by Melanie Zuercher, Bethel College
A hometown girl, whose home is now New York City, will take the stage at Bethel College for the third event in the Hesston-Bethel Performing Arts series for 2013-14.
Rachel Kasper Fitzsimons, whose professional name is Rachel de Benedet, will play Emma in Tell Me on a Sunday, with music by Andrew Lloyd Webber and lyrics by Don Black.
The HBPA performance is Jan. 31 at 7:30 p.m. in Krehbiel Auditorium in Bethel’s Fine Arts Center. A second show has been added, Feb. 1 at 7:30 p.m. in Krehbiel Auditorium.
The one-woman, one-act song cycle tells the story of an ordinary English girl who goes to the United States in search of love. Her romantic misadventures begin in New York City, lead her to Hollywood and eventually take her back to Manhattan.
When HBPA director Matthew Schloneger of Hesston College began brainstorming with de Benedet more than a year ago about having her perform as part of HBPA, they came up with Tell Me on a Sunday at almost the same time.
Schloneger had seen a production of it a number of years ago, and de Benedet was familiar with it. And she was excited about the prospect of bringing the show to a place she knows intimately – Bethel’s Fine Arts Center.
“I grew up on the Bethel College campus, literally – my mom [Kathryn Kasper] was resident director in Haury Hall when I was born,” de Benedet said.
“The Fine Arts Center was my playground. At about age 8, I remember thinking that since my dad [Arlo Kasper] and Walter Jost were ‘the kings of the Fine Arts Center,’ that made Lora Jost and me the princesses of the Fine Arts Center.
“It has been fun to sit in New York, staging myself, because I’m directing myself,” de Benedet continued, “and think of all the different parts of the Krehbiel Auditorium stage [and how I can use them]. It’s been an interesting and unique experience.”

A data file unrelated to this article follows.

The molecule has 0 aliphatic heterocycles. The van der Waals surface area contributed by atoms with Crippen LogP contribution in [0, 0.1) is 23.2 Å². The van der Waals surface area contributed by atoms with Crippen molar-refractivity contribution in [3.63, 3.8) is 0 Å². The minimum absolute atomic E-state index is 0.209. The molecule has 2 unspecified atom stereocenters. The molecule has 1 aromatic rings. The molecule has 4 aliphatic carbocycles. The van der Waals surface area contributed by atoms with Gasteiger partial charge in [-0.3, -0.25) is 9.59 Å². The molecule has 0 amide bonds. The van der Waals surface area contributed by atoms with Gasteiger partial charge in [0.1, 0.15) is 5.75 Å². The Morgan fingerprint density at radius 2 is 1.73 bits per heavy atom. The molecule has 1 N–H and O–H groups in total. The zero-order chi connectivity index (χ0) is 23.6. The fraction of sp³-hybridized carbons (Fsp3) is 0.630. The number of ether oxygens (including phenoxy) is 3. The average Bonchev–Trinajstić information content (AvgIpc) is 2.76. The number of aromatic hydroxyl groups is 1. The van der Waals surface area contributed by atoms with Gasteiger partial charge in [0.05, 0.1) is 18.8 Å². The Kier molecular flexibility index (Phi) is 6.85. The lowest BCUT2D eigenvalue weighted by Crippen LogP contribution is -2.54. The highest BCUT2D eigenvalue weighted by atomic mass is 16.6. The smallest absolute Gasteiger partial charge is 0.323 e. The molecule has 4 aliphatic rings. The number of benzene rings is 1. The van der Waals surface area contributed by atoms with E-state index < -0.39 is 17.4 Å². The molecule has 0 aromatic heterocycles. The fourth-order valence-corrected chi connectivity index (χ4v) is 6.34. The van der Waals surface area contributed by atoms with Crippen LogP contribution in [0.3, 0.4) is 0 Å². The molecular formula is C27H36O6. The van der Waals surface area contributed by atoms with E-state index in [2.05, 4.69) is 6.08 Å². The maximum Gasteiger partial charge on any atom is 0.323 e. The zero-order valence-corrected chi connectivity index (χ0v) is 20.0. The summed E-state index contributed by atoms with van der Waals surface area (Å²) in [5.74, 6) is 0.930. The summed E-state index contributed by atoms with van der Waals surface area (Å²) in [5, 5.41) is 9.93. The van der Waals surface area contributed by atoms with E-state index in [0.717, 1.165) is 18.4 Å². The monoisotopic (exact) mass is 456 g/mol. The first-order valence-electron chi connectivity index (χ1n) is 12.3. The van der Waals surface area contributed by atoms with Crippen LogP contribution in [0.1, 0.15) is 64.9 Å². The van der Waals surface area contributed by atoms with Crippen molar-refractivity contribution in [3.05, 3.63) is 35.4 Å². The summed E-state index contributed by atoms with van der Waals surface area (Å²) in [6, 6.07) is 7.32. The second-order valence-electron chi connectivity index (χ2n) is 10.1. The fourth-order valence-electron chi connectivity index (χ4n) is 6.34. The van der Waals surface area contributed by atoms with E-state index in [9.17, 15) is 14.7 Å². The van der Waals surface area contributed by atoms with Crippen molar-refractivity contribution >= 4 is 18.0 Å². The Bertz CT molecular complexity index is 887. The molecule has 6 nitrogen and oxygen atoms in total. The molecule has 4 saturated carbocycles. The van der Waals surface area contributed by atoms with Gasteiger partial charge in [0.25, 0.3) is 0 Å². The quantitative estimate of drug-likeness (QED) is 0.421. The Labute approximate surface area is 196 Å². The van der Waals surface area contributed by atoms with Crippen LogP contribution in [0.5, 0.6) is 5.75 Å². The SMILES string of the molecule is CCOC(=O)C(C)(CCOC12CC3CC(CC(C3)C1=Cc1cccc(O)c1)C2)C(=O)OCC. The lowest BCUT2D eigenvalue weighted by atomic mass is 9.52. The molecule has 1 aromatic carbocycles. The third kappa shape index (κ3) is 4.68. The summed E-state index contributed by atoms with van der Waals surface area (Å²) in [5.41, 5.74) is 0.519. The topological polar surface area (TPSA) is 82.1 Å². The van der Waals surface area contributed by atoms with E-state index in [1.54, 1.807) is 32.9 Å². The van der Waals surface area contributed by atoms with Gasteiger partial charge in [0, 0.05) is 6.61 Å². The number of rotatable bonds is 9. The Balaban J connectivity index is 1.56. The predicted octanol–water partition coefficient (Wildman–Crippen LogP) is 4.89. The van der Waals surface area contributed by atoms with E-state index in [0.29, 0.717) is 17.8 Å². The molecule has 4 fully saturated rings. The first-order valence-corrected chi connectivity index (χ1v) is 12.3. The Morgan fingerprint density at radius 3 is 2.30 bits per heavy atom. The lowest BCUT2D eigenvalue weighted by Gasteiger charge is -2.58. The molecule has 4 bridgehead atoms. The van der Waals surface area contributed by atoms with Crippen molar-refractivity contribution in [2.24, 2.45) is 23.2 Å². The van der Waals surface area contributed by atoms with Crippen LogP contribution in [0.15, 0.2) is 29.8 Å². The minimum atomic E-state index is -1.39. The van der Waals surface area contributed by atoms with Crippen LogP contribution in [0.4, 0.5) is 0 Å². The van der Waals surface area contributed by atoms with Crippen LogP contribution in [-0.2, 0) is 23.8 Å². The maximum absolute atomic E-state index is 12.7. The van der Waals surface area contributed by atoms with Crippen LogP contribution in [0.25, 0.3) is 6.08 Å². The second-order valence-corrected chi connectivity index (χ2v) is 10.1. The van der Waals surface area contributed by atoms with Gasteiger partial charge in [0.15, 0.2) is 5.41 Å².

She is also very much looking forward, she says, to working with her father on the lighting and set-building in the week of rehearsal ahead of the performances.
One reason for scheduling Tell Me on a Sunday so early in the year was so that it fell within the time that Arlo and Kathryn Kasper are in North Newton – they live in Asuncion, Paraguay, for most of the year.
De Benedet graduated from Bethel in 1988 with a Fine Arts Divisional major with emphases in drama and music, winning a Thresher Award for fine arts that year.
She spent two summers at Music Theatre of Wichita while at Bethel, moving to New York City soon after her second summer, which followed graduation.
“I spent a year on tour with Me and My Girl and Jesus Christ Superstar, then about eight years doing over 70 regional theater productions while based out of Boulder, Colo.,” she said. “In 1998, I returned to NYC and was incredibly fortunate to land my first Broadway show, The Sound of Music, within the first two weeks.
“After that closed, I took over the role of Elsa Schraeder (aka the Baroness) for the national tour of The Sound of Music, starring Richard Chamberlain.” The role earned her a St. Louis JUDY Award for Supporting Actress.
“After a few more regional plays came Nine on Broadway, starring Antonio Banderas, Chita Rivera and Jane Krakowski, and the mind-bending responsibility that is being a ‘dance captain.’